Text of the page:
NBA

FS1’s Nick Wright Once Spread a Made-Up Story About the 2015 NBA Finals MVP Vote

The 2015 NBA finals were high stakes for the Golden State Warriors. The LeBron James-led Cleveland Cavaliers were the only remaining hurdle between them and the first championship in the Bay in 40 years.  

While the series went as expected, the 2015 NBA finals MVP vote stole the show. Warriors star Stephen Curry or Cleveland’s James were fan-favorites to win the MVP. Instead, the award deservedly landed in the hands of Andre Iguodala.

The 2015 NBA Finals was a perfect ending for the Warriors

The 2014-15 season was the first chapter in what became the Warriors juggernaut. Under first-time NBA coach Steve Kerr, the team took off to a 10-2 run — the best start in franchise history. Some of the Warriors players even set individual records.

For his part, Curry won the NBA’s Most Valuable Player award and broke his record for three-pointers with 286. Klay Thompson, the other half of the Splash Brothers, broke the NBA record for points scored in a quarter with 37 points and finished the game with a career-high 52 points. Warriors coach Kerr sealed the deal by setting the record for most wins (63) by a rookie head coach in the NBA. 

The Cleveland Cavaliers had some exciting changes, too. They traded for forwards James and Kevin Love. Together with Kyrie Irving, the new signings marked the dawn of a new era of the big three in Cleveland. 

However, the Cavs didn’t have a fairy-tale season like the Warriors. They lost multiple key players to injuries but still managed to scrap out a 53-29 record. Cleveland began the playoffs with a sweep of the Boston Celtics. Then, they saw off the Chicago Bulls in six games and finally swept top-seeded Atlanta Hawks in the conference finals.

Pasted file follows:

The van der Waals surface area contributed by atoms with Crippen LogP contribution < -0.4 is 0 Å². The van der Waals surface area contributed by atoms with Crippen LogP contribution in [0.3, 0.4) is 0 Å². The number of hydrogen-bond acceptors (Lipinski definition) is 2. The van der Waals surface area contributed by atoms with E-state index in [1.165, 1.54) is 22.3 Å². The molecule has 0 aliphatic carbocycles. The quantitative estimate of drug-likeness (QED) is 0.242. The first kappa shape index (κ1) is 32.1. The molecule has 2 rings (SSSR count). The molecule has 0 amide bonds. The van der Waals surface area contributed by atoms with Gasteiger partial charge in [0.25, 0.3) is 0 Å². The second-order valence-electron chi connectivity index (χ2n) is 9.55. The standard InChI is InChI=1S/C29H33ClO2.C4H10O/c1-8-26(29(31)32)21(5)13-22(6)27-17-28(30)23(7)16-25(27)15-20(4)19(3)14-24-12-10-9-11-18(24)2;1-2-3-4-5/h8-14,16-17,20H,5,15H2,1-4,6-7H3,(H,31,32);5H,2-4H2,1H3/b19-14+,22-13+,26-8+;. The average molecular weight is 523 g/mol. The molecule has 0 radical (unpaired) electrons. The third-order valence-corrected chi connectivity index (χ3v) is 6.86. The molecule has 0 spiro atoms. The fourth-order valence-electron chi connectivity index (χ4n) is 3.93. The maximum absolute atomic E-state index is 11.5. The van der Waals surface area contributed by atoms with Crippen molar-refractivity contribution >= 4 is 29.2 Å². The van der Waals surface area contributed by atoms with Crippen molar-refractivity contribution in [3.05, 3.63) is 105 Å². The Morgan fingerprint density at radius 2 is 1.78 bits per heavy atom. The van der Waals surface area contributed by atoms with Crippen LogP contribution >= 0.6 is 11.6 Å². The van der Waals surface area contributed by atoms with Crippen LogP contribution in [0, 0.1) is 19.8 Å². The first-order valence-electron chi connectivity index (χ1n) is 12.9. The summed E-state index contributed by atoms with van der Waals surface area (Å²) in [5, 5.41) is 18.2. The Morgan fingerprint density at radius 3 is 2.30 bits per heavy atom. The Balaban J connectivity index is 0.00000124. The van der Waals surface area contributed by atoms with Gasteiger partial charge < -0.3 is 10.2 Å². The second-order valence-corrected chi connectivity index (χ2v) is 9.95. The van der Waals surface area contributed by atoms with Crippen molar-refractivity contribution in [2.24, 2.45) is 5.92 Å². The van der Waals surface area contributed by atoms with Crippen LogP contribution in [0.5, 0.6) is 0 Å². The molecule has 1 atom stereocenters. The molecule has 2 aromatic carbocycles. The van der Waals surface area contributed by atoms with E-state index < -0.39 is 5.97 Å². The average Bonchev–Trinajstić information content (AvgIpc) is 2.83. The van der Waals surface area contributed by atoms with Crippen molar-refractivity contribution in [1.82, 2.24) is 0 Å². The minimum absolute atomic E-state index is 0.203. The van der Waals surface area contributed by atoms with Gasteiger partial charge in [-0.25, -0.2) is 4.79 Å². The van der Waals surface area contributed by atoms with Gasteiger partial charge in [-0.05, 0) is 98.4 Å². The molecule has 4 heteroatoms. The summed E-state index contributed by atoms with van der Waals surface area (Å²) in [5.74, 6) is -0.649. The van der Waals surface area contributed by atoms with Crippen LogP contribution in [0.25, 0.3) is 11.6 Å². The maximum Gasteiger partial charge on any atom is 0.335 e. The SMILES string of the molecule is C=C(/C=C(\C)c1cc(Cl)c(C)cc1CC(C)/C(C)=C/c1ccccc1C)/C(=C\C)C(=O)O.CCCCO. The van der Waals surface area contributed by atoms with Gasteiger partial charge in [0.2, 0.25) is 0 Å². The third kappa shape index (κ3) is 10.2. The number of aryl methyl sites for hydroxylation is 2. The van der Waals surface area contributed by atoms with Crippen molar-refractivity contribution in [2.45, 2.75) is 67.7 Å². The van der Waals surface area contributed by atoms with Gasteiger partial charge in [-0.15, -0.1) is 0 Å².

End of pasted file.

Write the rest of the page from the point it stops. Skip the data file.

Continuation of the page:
Despite a spirited fight by James, the Warriors only needed six games to down the Cavaliers and took the crown. Golden State’s offense was too much for the Cavaliers. Sixth man Iguodala played stellar defense against James dimming any chances of a championship for the Cavaliers. 

The finals winner was undeniable; the finals MVP was not!

Andre Iguodala of the Golden State Warriors vies for the ball with LeBron James of the Cleveland Cavaliers
Andre Iguodala vies for the ball with LeBron James | FREDERIC J. BROWN/AFP via Getty Images

Curry had a great finals series, putting up even better numbers than he did in the regular season. James’ put the Cavaliers on his back and willed them into winning two games in the series. Consequently, fans expected one of the two superstars to take the crown for the finals MVP. 

As it turned out, voters had different ideas. Iguodala’s excellent plays were noticed by them, and he earned the title.  

The most astonishing part was not Iguodala winning, but the fact that Curry did not receive any votes. According to the results released by the NBA, Iguodala had seven votes, James ranked second with four votes, and Curry received none. This must’ve rubbed the Warriors’ loyal fans the wrong way.

Nick Wright’s version of the NBA finals MVP vote

Four years down the line, FS1’s First and First co-host Nick Wright divulged what was a “widely reported” story on what happened during the 2015 NBA finals MVP voting. In his story, Wright said the votes were split between Iguodala and James — each with four — and Curry had three votes. 

He said the voters didn’t want to give the MVP title to LeBron because he was on the losing team. They also couldn’t have a co-MVP. So, the Warriors voters agreed to give all of their votes to Iguodala, who was then named the MVP.

NBA analysts were quick to refute Wright

Tim Frank of the NBA was the first to share his sentiments. In a tweet, he said. “This never happened. No media member, including any voter, was privy to those results until they were announced on the court.”

Sam Amick and Marc J. Spears, both voters, termed Wright’s story as laughable, further saying there is no group collaboration and there’s no rule that a losing player can’t win the MVP. Eventually, Wright had to swallow the bitter pill. He admitted he was wrong and also offered an apology.